Is the AFC on the wane?
Of conference's remaining QBs, only Brady seems to have Super Bowl mettle
The NFL is cyclical.
Earlier this century, the AFC won four straight Super Bowls and there was a stretch from the 1997 season through the 2006 season when the conference won eight of 10 championships.
The NFC has not won three consecutive Super Bowl titles since Dallas actually knew how to win a championship. Remember those glory days? From the 1984 season through the 1996 season, the NFC won 13 straight Super Bowls. The 49ers won four in that stretch. The Cowboys won three.
How did you know it was good times back then? Daniel Snyder didn't own the Redskins yet, so even they won two Super Bowls. Ditto for the Giants. The Bears and Packers won one apiece.
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It feels like we are in the midst of another conference swing away from the AFC's dominance back to the NFC. The Colts were a mess this season without Peyton Manning and are facing the possibility of rebuilding with Andrew Luck. After losing at Denver with a hobbled Ben Roethlisberger and other key players injured, the Steelers suddenly look old and slow. The Jets were a disappointing 8-8 after playing in the last two AFC championship games and continue to set the standard for dysfunctional.
Only one team other than Pittsburgh and Indianapolis in the AFC has played in a Super Bowl in the last eight years. Although Tom Brady is 14-5 in the postseason, he hasn't won a playoff game since beating San Diego in the conference championship game in the 2007 season. He is 0-for his last three playoff starts.
Green Bay, San Francisco, New Orleans and the New York Giants all are capable of winning the Super Bowl. The Giants, Saints and Packers have won three of the last four, and Eli Manning, Drew Brees and Aaron Rodgers took home MVP hardware.
One of them could do so again. Green Bay and New Orleans have dominated offensively all season. The Giants have momentum and a swagger reminiscent of the 2007 team that beat the Packers at Lambeau Field to go to the Super Bowl. The 49ers' defense ranks fourth in yards allowed, had 38 takeaways during the regular season and the next rushing touchdown it gives up will be the first of the season.
The four remaining AFC teams are simply not as scary.
Although the football gods on Park Avenue would rejoice at the ratings bonanza, this doesn't sound right, at least not yet: Tim Tebow, Super Bowl-winning quarterback.
Neither does this: T.J. Yates, Super Bowl-winning quarterback.
At the risk of further inflaming the esteemed Ravens quarterback, who was quite prickly the other day defending himself to the Baltimore media, this doesn't sound right, either: Joe Flacco, Super Bowl-winning quarterback.
This isn't 2001. The NFL is a quarterback-driven league, and the rules grossly encourage freakish passing numbers. Never have offenses been so prolific. Three quarterbacks topped 5,000 passing yards this season when only two men in the history of the game had ever hit 5K.
This season records fell fast and frequently, which is every reason to expect more to fall in the postseason. According to Elias Sports Bureau, no team ranked 30th, 31st or 32nd in total defense has ever won the Super Bowl. But New England and Green Bay -- the top seeds -- rank 31st and 32nd.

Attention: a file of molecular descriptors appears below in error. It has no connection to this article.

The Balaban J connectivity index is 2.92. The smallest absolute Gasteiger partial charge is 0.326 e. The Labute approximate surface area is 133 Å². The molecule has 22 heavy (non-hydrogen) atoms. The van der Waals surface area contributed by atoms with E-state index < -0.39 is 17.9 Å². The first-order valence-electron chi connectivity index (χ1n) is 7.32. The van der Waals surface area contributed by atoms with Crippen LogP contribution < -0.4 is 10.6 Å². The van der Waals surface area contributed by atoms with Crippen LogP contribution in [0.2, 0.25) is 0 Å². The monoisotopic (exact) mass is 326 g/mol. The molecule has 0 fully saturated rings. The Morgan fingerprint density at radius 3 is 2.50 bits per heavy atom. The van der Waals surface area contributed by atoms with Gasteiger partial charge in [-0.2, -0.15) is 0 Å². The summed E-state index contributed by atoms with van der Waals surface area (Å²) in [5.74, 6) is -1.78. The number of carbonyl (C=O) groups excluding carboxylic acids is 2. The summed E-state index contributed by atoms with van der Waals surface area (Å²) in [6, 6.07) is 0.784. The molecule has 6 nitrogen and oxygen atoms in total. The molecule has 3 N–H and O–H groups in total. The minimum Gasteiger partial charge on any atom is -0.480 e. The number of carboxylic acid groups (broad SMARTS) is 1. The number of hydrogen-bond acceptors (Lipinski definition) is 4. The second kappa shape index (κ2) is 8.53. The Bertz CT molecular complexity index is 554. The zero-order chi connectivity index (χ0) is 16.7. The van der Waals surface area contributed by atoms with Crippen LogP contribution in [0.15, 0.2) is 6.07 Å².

The only quarterback left in the AFC with Super Bowl-worthy chops is Brady, but in the last two games, the Patriots gave up 17 points in the first quarter to Miami and 21 points in the first quarter to Buffalo. New England can't spot Rodgers or Brees or Manning a two- or three-touchdown advantage and expect Brady to bail it out.
Flacco is 4-3 in the postseason and is the only quarterback in NFL history to win a playoff game in each of his first three seasons, but his postseason numbers are not terrific: a 53.3 completion percentage, four touchdown passes, seven interceptions and an average of 150 passing yards.
Speaking with reporters at the Ravens' facility this week, Flacco complained about not getting credit when Baltimore does well and bristled at the notion that he was simply a game manager in the mold of Trent Dilfer, who won a Super Bowl with Baltimore.
"I'm sure if we win [the Super Bowl], I'll have nothing to do with why we won, according to you guys," Flacco said.
Against New England, Denver will try to become the first team that entered the playoffs without a winning record to win two games in the postseason. It has never happened because non-winning teams, by nature, are inconsistent. But if Tebow can throw for 316 yards and an average of 31.6 yards per completion against the Steelers, anything is possible.
What is more likely, however, is that, as he did in a Week 15 win over the Broncos, Bill Belichick will relentlessly blitz Tebow. According to ESPN Stats and Information, in the fourth quarter of their matchup Dec. 18, the Patriots sent extra rushers after Tebow on 10 of his 17 fourth-quarter dropbacks, a higher percentage than any team but the Jets this season. On those plays, Tebow completed just one of 16 attempts for 15 yards and was sacked twice.
The home teams won every game last weekend, the third time that has happened since the postseason was expanded to 12 teams in 1990. If the home teams win every game this weekend, they will have gone 8-0 in the playoffs, a first.
That would be fitting, given all the other records that have fallen this season, which will probably conclude with the pendulum swinging back to the NFC as the dominant conference.
Ashley Fox is an NFL columnist. Follow her on Twitter: @AshleyMFox.